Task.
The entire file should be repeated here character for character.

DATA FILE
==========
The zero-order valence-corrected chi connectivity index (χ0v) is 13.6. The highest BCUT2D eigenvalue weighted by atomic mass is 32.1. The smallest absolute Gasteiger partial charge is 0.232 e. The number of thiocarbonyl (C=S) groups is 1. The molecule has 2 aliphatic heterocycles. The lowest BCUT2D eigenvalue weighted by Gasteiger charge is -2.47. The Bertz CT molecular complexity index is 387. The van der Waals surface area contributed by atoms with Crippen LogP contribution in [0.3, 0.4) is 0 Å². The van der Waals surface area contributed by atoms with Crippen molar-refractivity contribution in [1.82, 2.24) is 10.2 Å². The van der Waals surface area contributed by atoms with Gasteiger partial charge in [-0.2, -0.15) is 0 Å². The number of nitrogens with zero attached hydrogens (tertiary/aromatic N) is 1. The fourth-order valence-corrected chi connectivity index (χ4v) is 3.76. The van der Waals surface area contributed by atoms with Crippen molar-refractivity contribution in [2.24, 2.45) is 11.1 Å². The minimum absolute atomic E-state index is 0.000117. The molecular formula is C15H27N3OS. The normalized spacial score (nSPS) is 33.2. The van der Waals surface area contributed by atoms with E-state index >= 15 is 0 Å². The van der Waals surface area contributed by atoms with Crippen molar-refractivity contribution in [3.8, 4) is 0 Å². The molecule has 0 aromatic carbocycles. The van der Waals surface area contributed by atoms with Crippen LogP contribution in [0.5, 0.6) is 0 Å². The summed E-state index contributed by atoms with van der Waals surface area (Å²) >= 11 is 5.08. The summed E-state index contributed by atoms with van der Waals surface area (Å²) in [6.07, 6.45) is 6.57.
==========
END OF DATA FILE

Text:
The zero-order valence-corrected chi connectivity index (χ0v) is 13.6. The highest BCUT2D eigenvalue weighted by atomic mass is 32.1. The smallest absolute Gasteiger partial charge is 0.232 e. The number of thiocarbonyl (C=S) groups is 1. The molecule has 2 aliphatic heterocycles. The lowest BCUT2D eigenvalue weighted by Gasteiger charge is -2.47. The Bertz CT molecular complexity index is 387. The van der Waals surface area contributed by atoms with Crippen LogP contribution in [0.3, 0.4) is 0 Å². The van der Waals surface area contributed by atoms with Crippen molar-refractivity contribution in [1.82, 2.24) is 10.2 Å². The van der Waals surface area contributed by atoms with Gasteiger partial charge in [-0.2, -0.15) is 0 Å². The number of nitrogens with zero attached hydrogens (tertiary/aromatic N) is 1. The fourth-order valence-corrected chi connectivity index (χ4v) is 3.76. The van der Waals surface area contributed by atoms with Crippen molar-refractivity contribution in [2.24, 2.45) is 11.1 Å². The minimum absolute atomic E-state index is 0.000117. The molecular formula is C15H27N3OS. The normalized spacial score (nSPS) is 33.2. The van der Waals surface area contributed by atoms with E-state index >= 15 is 0 Å². The van der Waals surface area contributed by atoms with Crippen molar-refractivity contribution in [3.8, 4) is 0 Å². The molecule has 0 aromatic carbocycles. The van der Waals surface area contributed by atoms with Crippen LogP contribution in [0.5, 0.6) is 0 Å². The summed E-state index contributed by atoms with van der Waals surface area (Å²) >= 11 is 5.08. The summed E-state index contributed by atoms with van der Waals surface area (Å²) in [6.07, 6.45) is 6.57.